“So far, what we’ve seen is that people often dream the rescripted dream,” she says. “And then, so far again, what we’ve seen in the adult trials and the kid trials is that the nightmare frequency starts to go down.”
Davis’ initial research noted that, in some circumstances, participants were unable to recall much of the offending nightmare, which “constitutes a significant obstacle.” To collect enough data to determine whether the treatment is applicable to child trauma victims, Borntrager will need up to 60 participants, specifically kids who suffer from at least one nightmare a week.
“That’s where the stat power is,” she says.
Air Force fires 9 at Montana base, commander resigns over cheating scandal
On Thursday, Malmstrom Air Force Base commander Col. Rob Stanley resigned after nine officers were fired at the Montana base over cheating on nuclear mission proficiency tests.
Great Falls Tribune; March 28
Helena NF in Montana releases nonwinter Blackfoot Travel Plan
The nonwinter Blackfoot Travel Plan released Thursday for approximately 238,000 acres of the Helena National Forest outside of the Scapegoat Wilderness in Montana reduces motorized access on 157 miles of roads and for destruction, decommission or reclamation on 212 miles of roads.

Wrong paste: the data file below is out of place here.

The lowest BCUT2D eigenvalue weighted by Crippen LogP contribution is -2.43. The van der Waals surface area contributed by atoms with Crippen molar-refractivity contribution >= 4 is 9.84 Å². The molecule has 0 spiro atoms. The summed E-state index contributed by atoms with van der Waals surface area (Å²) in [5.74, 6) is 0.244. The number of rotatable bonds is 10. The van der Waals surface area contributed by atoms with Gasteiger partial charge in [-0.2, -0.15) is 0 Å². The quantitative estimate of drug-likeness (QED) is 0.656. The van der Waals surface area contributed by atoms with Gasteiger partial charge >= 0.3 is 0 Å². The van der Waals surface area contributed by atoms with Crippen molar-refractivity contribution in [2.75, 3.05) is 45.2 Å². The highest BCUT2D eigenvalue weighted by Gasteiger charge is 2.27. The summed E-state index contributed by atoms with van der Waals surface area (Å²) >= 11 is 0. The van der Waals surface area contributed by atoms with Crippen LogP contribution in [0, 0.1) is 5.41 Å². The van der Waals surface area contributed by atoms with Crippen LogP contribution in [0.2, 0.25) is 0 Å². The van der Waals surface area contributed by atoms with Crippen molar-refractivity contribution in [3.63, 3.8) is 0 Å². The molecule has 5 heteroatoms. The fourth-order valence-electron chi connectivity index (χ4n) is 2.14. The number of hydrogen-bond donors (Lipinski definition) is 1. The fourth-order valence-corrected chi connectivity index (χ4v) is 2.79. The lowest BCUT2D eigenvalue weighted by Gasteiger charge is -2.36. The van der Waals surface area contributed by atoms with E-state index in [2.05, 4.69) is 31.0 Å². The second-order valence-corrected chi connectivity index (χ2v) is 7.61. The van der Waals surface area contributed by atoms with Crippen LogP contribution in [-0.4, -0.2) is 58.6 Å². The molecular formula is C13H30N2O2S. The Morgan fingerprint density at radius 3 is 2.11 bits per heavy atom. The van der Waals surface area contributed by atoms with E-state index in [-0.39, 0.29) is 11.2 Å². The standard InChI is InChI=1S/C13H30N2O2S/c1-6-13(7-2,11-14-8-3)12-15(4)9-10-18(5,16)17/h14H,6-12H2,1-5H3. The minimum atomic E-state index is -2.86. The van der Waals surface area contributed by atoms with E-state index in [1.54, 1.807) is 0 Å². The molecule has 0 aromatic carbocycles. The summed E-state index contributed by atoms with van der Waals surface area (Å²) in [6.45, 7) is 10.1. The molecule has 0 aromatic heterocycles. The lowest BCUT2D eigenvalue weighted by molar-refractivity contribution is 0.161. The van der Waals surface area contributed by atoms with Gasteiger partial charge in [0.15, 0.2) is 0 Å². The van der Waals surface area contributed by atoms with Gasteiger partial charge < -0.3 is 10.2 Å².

Helena Independent Record; March 28
Montana U.S. senator introduces bill to prevent veteran suicides
U.S. Sen. John Walsh is the first veteran of the Iraq war to serve in the U.S. Senate, making the epidemic of suicides among veterans of the Iraq and Afghanistan wars personal to him, and on Thursday, the Montana senator introduced the Suicide Prevention for America's Veterans Act. The article has a photograph showing the 1,892 American flags planted on the National Mall representing the number of veterans who have committed suicide since Jan. 1.
New York Times; March 28
Community Medical Center's board of directors voted to partner with Billings Clinic and Regional Care Hospital Partners of Brentwood, Tenn., according to two sources familiar with the deal. The Independent reported in early March that Community had narrowed its choices for a new partner to Billings Clinic, who it is already affiliated with, and St. Patrick Hospital, Missoula's other, larger hospital.